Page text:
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AP3302 Pt3 Contents

AP3302 Pt3 Section 2Contents

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AP 3302 Pt. 3

Section 2

CHAPTER 2

Square Waves applied to CR circuits

discharged. The applied voltage V is then zero, Vc is zero and, since there is no current flowing through R, Vr is also zero.

When we switch to the charge position, C cannot change its charge - and hence its voltage - instantaneously, so that the whole of the applied voltage V appears across R. Thus Vr rises immediately to the voltage V of the supply, in this case + 60V; Vc at this instant is zero (Fig 3).

Subsequently Vc begins to rise and will continue to rise exponentially until C is fully charged to +60 V in a time of 5CR seconds. Since at all times Vc+Vr = V, Vr falls exponentially towards zero as Vc rises.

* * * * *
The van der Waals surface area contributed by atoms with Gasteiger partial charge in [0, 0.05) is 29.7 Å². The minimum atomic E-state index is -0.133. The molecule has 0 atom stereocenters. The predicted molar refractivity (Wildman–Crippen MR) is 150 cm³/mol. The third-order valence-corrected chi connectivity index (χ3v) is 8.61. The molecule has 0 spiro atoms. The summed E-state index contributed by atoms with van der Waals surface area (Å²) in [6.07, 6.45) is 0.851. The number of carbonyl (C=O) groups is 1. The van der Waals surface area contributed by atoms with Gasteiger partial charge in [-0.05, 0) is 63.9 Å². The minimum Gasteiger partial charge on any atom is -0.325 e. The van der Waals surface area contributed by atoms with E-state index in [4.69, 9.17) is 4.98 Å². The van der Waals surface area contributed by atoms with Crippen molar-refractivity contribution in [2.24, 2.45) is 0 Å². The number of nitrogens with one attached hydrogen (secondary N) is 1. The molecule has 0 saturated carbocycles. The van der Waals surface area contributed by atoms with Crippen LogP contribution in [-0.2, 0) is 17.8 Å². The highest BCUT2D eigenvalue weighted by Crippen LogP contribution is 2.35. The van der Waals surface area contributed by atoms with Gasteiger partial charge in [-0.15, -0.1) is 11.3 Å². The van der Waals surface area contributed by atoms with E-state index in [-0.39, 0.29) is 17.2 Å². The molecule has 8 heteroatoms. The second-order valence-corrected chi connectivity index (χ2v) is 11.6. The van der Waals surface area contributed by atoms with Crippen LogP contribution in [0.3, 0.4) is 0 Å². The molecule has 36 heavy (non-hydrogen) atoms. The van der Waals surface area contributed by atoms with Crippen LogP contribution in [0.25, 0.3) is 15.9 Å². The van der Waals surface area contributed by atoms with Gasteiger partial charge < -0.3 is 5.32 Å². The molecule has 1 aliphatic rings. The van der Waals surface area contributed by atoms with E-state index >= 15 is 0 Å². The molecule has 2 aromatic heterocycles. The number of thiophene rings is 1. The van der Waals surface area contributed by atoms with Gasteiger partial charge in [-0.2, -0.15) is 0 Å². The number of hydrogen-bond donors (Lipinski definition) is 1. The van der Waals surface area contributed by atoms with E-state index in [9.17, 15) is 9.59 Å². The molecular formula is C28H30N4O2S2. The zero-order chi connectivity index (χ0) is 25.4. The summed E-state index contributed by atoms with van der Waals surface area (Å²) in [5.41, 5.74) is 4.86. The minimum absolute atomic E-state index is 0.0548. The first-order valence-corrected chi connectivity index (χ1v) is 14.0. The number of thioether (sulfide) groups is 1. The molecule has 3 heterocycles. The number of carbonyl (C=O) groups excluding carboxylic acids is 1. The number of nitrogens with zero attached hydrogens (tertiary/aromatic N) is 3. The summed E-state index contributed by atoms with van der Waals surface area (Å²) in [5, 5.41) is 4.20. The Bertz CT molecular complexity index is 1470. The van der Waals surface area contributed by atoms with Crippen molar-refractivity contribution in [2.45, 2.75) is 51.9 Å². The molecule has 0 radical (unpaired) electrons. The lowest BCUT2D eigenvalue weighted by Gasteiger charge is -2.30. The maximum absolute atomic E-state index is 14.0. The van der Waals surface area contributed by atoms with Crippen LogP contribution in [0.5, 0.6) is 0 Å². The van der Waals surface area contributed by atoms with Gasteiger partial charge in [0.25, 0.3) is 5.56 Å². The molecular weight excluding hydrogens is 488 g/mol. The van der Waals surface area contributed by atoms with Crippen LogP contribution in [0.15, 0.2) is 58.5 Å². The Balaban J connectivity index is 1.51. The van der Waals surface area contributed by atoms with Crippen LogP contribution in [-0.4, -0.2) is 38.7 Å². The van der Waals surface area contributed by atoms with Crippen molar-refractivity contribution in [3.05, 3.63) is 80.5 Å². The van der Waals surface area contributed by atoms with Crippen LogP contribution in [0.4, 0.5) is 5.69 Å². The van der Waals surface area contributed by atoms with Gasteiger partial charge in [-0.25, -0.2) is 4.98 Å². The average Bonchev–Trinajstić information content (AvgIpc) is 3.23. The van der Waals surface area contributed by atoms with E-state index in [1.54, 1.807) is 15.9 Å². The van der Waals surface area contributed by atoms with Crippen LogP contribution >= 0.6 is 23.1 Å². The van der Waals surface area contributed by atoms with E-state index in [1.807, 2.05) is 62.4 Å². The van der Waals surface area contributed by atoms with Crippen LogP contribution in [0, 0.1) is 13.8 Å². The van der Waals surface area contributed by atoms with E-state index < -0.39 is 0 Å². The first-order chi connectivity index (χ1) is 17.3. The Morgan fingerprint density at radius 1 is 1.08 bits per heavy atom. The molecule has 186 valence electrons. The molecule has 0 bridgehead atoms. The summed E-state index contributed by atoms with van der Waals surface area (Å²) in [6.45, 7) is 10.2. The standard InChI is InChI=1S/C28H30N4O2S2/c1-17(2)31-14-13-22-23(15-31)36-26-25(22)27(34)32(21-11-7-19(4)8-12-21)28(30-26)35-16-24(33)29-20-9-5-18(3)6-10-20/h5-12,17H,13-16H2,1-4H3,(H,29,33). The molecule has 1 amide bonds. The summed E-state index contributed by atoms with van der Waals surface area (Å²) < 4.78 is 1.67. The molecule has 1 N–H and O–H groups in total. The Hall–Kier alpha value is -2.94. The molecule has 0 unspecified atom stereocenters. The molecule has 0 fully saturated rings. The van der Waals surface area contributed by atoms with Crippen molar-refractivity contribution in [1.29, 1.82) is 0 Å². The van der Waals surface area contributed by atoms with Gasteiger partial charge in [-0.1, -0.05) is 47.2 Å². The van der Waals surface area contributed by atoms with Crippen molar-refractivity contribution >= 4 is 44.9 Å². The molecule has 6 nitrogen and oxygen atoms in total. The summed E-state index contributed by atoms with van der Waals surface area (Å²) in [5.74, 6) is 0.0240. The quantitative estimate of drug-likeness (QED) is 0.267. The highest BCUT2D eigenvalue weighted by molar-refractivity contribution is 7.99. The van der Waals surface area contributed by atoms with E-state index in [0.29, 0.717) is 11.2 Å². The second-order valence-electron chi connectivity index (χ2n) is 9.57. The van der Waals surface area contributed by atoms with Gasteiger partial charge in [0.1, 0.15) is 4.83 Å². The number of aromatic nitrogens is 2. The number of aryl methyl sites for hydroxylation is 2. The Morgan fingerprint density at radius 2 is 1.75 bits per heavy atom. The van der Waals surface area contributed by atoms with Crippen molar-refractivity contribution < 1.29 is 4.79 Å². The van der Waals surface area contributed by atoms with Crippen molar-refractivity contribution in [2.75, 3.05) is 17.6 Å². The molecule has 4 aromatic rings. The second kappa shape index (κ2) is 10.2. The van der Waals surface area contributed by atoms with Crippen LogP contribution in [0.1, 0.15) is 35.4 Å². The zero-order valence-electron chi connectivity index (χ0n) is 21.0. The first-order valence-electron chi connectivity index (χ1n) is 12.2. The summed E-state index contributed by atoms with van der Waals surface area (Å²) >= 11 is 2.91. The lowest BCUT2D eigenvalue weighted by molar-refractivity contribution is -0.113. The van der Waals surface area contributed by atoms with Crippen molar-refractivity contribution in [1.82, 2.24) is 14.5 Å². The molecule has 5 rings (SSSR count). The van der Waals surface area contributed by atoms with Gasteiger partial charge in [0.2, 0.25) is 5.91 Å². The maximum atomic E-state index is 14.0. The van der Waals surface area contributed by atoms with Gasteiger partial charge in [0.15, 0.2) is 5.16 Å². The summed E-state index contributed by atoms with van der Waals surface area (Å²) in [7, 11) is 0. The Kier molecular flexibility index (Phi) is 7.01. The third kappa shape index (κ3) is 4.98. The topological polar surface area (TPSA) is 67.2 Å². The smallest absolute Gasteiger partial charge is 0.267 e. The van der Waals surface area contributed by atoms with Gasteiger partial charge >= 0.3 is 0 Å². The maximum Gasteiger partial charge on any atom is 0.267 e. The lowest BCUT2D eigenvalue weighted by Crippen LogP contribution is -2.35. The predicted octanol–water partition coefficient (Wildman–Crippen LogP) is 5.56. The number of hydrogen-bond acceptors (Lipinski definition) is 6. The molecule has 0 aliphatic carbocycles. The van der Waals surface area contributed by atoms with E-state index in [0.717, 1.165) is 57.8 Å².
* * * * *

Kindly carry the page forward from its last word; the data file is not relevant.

At the instant when C is fully charged to the voltage of the supply (+60V), and Vr is consequently zero, suppose we switch back to the discharge position. This causes the applied voltage V to fall immediately from + 60V to zero. Remembering that C cannot change its charge instantaneously Vc will initially be unaffected by this and remain charged to + 60V. But what of Vr? Since V = Vc+Vr, and the applied voltage V is zero, we have at this instant:

    0= Vc + Vr
    therefor Vr = -Vc = -60V

Thus at the instant of switching to the discharge position the voltage Vr across R falls immediately to -60V. (The negative sign means that point Pin the circuit of Fig 2 is negative with respect to earth).


 

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